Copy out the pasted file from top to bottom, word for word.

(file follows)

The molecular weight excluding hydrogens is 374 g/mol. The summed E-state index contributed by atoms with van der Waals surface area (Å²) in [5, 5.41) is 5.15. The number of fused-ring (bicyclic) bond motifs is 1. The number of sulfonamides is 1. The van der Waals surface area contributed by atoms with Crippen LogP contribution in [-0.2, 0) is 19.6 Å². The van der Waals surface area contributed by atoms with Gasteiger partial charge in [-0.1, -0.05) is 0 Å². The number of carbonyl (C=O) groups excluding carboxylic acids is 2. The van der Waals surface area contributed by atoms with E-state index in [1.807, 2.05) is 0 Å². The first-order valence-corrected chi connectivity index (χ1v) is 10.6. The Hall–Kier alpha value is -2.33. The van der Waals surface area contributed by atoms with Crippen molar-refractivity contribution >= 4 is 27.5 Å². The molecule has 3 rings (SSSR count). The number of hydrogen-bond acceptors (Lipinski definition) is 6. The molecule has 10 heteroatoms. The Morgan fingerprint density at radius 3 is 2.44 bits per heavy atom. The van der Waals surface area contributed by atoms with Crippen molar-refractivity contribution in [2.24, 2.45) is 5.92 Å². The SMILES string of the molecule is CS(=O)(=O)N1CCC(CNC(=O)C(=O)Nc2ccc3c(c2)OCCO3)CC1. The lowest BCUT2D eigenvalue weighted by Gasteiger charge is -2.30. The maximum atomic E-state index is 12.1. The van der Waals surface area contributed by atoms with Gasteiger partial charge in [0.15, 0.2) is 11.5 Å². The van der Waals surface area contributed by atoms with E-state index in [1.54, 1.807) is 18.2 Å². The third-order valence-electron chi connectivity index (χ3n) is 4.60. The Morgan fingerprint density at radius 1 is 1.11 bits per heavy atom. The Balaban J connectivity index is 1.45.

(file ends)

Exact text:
The molecular weight excluding hydrogens is 374 g/mol. The summed E-state index contributed by atoms with van der Waals surface area (Å²) in [5, 5.41) is 5.15. The number of fused-ring (bicyclic) bond motifs is 1. The number of sulfonamides is 1. The van der Waals surface area contributed by atoms with Crippen LogP contribution in [-0.2, 0) is 19.6 Å². The van der Waals surface area contributed by atoms with Gasteiger partial charge in [-0.1, -0.05) is 0 Å². The number of carbonyl (C=O) groups excluding carboxylic acids is 2. The van der Waals surface area contributed by atoms with E-state index in [1.807, 2.05) is 0 Å². The first-order valence-corrected chi connectivity index (χ1v) is 10.6. The Hall–Kier alpha value is -2.33. The van der Waals surface area contributed by atoms with Crippen molar-refractivity contribution >= 4 is 27.5 Å². The molecule has 3 rings (SSSR count). The number of hydrogen-bond acceptors (Lipinski definition) is 6. The molecule has 10 heteroatoms. The Morgan fingerprint density at radius 3 is 2.44 bits per heavy atom. The van der Waals surface area contributed by atoms with Crippen molar-refractivity contribution in [2.24, 2.45) is 5.92 Å². The SMILES string of the molecule is CS(=O)(=O)N1CCC(CNC(=O)C(=O)Nc2ccc3c(c2)OCCO3)CC1. The lowest BCUT2D eigenvalue weighted by Gasteiger charge is -2.30. The maximum atomic E-state index is 12.1. The van der Waals surface area contributed by atoms with Gasteiger partial charge in [0.15, 0.2) is 11.5 Å². The van der Waals surface area contributed by atoms with E-state index in [1.54, 1.807) is 18.2 Å². The third-order valence-electron chi connectivity index (χ3n) is 4.60. The Morgan fingerprint density at radius 1 is 1.11 bits per heavy atom. The Balaban J connectivity index is 1.45.